By now, we’re all aware of the Equifax breach that affected 143 million customer records. Equifax reports that Apache Struts vulnerability CVE-2017-5638 was used by the attackers.

Equifax was not running its vulnerable struts application in a container, but what if it had been? Containers are more secure, so this whole situation could have been avoided, right?

Not so fast.

Containers’ inherent infrastructure as code approach has multiple security advantages. Building and deploying new containers continuously is the standard operation, so deploying updated and patched software versions comes with less risk of downtime. You start with a clean container so you won’t potentially be patching an already compromised system, leaving beachheads in place. It also means that, in general, containers have shorter life spans than servers, so an attacker has a shorter period to use a persistent backdoor or move further into the network.

Furthermore, repeatedly exploiting a newly deployed container over and over increases the chance an alert from another security solution will be seen, be it IDS/IPS or file integrity monitoring.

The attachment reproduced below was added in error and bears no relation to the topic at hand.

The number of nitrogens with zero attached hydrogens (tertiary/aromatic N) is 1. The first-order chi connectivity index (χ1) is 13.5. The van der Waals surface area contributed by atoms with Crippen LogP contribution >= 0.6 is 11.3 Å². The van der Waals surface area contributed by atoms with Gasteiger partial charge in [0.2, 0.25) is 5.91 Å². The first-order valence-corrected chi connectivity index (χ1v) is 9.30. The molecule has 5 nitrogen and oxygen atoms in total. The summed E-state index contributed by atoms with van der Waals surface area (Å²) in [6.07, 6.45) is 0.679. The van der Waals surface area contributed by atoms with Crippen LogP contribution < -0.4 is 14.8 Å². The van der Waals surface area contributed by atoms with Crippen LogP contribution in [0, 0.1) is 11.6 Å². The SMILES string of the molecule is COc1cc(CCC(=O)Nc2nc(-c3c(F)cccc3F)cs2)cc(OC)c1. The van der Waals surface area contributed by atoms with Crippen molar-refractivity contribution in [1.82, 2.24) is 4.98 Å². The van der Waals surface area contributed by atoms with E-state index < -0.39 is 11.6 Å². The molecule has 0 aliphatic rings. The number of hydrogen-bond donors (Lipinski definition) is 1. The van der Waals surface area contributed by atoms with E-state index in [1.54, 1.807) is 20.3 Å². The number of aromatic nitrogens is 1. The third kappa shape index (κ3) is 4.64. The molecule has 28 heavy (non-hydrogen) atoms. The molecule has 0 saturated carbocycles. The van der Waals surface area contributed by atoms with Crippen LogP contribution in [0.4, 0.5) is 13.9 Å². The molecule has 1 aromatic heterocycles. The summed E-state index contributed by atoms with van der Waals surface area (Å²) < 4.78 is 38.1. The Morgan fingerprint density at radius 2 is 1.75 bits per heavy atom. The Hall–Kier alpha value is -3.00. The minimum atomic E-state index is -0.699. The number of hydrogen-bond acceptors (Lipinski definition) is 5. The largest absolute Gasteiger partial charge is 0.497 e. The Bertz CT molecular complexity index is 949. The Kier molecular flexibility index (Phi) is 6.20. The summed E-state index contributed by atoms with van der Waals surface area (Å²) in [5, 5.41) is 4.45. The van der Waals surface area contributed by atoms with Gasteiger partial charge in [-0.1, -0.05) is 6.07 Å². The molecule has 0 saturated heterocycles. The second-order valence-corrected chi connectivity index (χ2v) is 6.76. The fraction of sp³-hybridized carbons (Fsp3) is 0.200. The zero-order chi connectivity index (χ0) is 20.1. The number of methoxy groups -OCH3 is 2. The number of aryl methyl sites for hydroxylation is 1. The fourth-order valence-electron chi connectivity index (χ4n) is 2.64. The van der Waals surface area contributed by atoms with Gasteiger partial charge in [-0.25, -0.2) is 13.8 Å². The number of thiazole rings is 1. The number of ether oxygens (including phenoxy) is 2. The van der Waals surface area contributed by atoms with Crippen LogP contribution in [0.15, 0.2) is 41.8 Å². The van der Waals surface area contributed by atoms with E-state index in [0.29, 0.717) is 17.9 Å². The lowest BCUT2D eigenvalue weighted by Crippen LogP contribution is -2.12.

Containers have compelling security benefits, notably container isolation from host processes and networks. However, misconfiguration or neglect can still wreak havoc on an otherwise solid security posture.

Let’s discuss securing the Docker stack, which encompasses many of the same elements as securing your traditional infrastructure, but comes with some of its own twists on a familiar set of challenges.

1. Privilege Escalation Attacks

A common threat to defend your Docker stack against is the elevation of privileges by an attacker. The attacker’s goal is to break out of the container and gain access to the Docker host; they can do so through a variety of opportunities.

2. Vulnerabilities

Vulnerabilities in the Linux Kernel, such as the widely publicized Dirty COW vulnerability, can be used to escalate privileges (Read more...)